12 December 2021
Eight years ago, a team of researchers launched a project to carefully repeat early and influential lab experiments in cancer research. The Reproducibility Project as it is called recreated 50 experiments. Now, it reports that about half of the experiments did not produce the results reported originally.
The reproducibility of experiments and confirmation of results is central to wide acceptance of scientific claims.
"The truth is we fool ourselves. Most of what we claim is novel or significant is no such thing," said Dr. Vinay Prasad. He is a cancer doctor and researcher at the University of California, San Francisco and was not involved in the project.
Most scientists believe that the strongest findings come from experiments that can be repeated with similar results.
But there is little reason for researchers to share methods and data so others can confirm the work, said Marcia McNutt. She is president of the National Academy of Sciences. Researchers lose respect in the scientific community if their results do not hold up to careful study, she added.
For the project, the researchers tried to repeat experiments from cancer biology papers. The papers had appeared in major scientific publications, including Nature and Cell, from 2010 to 2012.
Overall, 54 percent of the original findings failed to meet conditions set by the Reproducibility Project. The team's study appears in the journal eLife. The nonprofit eLife receives support from the Howard Hughes Medical Institute, which also supports The Associated Press Health and Science Department.
Among the studies that did not hold up was one that claimed a link between a stomach bacteria and colon cancer. Another claimed a drug had shrunk tumors in mice. And, a third was a mouse study of a possible prostate cancer drug.
This is the second major study by the Reproducibility Project. In 2015, they found similar problems when they tried to repeat experiments in psychology.
Study co-writer Brian Nosek of the Center for Open Science said it can be wasteful to move forward without first doing the work to repeat findings.
The researchers tried to limit differences in how the cancer experiments were carried out. Often, they could not get help from the scientists who did the original work. They could not get answers to questions such as which kinds of mice to use or where to find specially engineered tumor cells.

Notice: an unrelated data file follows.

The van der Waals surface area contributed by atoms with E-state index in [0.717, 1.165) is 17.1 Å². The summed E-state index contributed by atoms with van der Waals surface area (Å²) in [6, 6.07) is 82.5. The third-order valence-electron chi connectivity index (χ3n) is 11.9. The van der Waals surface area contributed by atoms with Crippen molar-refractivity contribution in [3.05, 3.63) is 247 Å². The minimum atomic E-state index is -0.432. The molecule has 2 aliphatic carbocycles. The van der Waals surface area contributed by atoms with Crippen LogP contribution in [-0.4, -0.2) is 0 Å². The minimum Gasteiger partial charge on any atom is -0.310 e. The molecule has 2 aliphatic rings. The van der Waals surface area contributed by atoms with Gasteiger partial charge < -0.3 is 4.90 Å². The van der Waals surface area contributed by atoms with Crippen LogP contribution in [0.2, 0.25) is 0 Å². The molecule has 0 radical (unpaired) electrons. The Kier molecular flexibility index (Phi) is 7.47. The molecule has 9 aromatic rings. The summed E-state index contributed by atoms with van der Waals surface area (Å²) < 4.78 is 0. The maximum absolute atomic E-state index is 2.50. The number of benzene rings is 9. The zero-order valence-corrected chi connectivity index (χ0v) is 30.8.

Michael Lauer is a deputy director of research at the National Institutes of Health (NIH). He said, "I wasn't surprised, but it is concerning that about a third of scientists were not helpful, and, in some cases, were beyond not helpful."
Lauer added that the NIH plans to require data-sharing among organizations to which it provides support in 2023.
Dr. Glenn Begley is a bio-technology advisor and former head of cancer research at drugmaker Amgen. Ten years ago, he and other scientists at Amgen reported even lower rates of confirmation when they tried to repeat published cancer experiments.
Cancer research is difficult, Begley said. He added that "it is very easy for researchers to be attracted to results that look exciting and provocative, results that appear to further support their favorite idea as to how cancer should work, but that are just wrong."
I'm Jonathan Evans.
Carla K. Johnson reported on this story for the Associated Press. Jonathan Evans adapted this story for Learning English. Caty Weaver was the editor.
Words in This Story
originally – adv. in the beginning; when something first happened or began
novel – adj. new and different from what is already known
significant – adj. large enough to be noticed or have an effect
journal – n. a magazine that reports on things of special interest to a particular group of people
provocative – adj. causing discussion, thought, argument, etc.